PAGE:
When I went in for tubal ligation surgery, went under general anesthesia, and my brain woke up too soon. The doctors had no clue of any kind that I was conscious, because I was completely paralyzed. I couldn’t blink, i couldn’t twitch. And in fact, I couldn’t control my breathing and I was desperate to breathe. I felt like en elephant was sitting on my chest, I was in agony and convinced I was suffocating.
The only way I can describe it is to say: imagine being bound from head to foot, extremely tightly, in heavy packing tape. No part of you can move, and your mouth and eyes are also taped shut. You are bound so severely that you cannot expand your lungs beyond perhaps a teaspoonful. Then someone gives you a dose of LSD, tosses you in a lake and dumps a boulder on your chest.
That’s pretty much what it was like.
And you guys?
PS: Know that what happened to me was NOT unusual. Happens all the time. Happens to people getting open heart surgery! My pet theory for why people who are otherwise doing well in surgery suddenly die: they wake up and cannot bear the terror and the pain, so they just die. Because get this: when you go under general, they do not give you anything for “pain”, because you are not expected to be conscious. So if your brian wakes up but your body doesn’t, you still FEEL it. Fun, huh? Could you wonder why I am truly PHOBIC about anesthesia now?
Stoid… I’m sorry. But if its so common, shouldn’t they do something about it? like give you something for the pain instead of just knocking you out? I would so sue the anaestheologist if that happened to me.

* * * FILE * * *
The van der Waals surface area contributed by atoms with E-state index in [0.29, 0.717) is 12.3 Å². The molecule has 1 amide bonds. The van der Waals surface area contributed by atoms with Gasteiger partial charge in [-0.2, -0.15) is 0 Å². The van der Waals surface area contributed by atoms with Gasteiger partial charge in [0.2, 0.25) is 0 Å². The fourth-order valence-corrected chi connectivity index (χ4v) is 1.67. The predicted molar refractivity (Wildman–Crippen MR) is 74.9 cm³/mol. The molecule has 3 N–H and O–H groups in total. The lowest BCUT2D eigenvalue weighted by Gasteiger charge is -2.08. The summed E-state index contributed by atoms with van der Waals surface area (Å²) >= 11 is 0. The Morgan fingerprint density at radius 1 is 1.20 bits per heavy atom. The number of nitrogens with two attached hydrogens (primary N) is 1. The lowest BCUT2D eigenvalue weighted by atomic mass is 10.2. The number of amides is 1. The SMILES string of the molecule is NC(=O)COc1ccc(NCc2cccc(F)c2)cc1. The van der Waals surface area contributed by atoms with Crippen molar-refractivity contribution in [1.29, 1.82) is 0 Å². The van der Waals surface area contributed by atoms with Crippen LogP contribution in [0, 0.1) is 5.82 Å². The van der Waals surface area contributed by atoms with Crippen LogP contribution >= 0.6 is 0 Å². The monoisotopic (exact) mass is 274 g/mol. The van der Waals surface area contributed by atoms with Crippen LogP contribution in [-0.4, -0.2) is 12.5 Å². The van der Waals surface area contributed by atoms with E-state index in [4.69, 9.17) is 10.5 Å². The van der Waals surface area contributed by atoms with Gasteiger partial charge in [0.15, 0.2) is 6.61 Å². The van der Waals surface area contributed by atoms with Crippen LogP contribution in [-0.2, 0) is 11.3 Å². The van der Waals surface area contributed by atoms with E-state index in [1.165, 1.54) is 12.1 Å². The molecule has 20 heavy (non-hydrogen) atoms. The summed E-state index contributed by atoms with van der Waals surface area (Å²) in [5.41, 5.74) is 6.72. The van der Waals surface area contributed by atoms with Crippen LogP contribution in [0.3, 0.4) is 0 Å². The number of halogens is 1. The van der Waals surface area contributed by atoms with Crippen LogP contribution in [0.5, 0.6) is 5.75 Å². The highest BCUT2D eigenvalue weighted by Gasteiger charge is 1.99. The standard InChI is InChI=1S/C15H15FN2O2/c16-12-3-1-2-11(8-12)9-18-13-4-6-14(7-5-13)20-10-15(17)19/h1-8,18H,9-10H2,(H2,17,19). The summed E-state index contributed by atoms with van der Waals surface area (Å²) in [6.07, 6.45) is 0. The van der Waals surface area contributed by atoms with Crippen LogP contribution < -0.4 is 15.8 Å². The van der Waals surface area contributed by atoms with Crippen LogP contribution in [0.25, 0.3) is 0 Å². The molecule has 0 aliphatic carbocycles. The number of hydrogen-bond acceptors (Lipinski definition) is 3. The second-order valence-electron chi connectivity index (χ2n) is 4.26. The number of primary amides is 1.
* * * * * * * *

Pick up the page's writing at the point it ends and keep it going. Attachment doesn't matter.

Know what you mean. When my son was born, he didnt start to breath on his own. I saw them take him off to another table, and for just second I was sure that he didn’t make it. Then I heard him cry and that was the most wonderfull sound I think I ever heard.
[hijack] I absolutely mean to take nothing away from the horror of your experience. We have disagreed often in the past, and I’d like to think that you would consider me honest and straightforward.
I had a discussion with a friend of mine who is a surgeon regarding “lucid surgery under anasthesia,” and was assured that this is impossible.
What actually occurs is that your last thoughts while going under anesthesia are about the surgery you are about to under go. As you wake up afterwards you are pretty much in a dream state, and your mind replays your ealier thoughts regarding the surgery. You may also be in discomfort and have uncomfortable respiration as a result of the surgery an anesthesia, as surgery entails trauma to the body and anesthesia typically is a depressant upon the respiratory process. Naturally, your dream encompasses these feelings, and you awake beleiving you were lucid during the surgery, though in fact you only dreamed you were.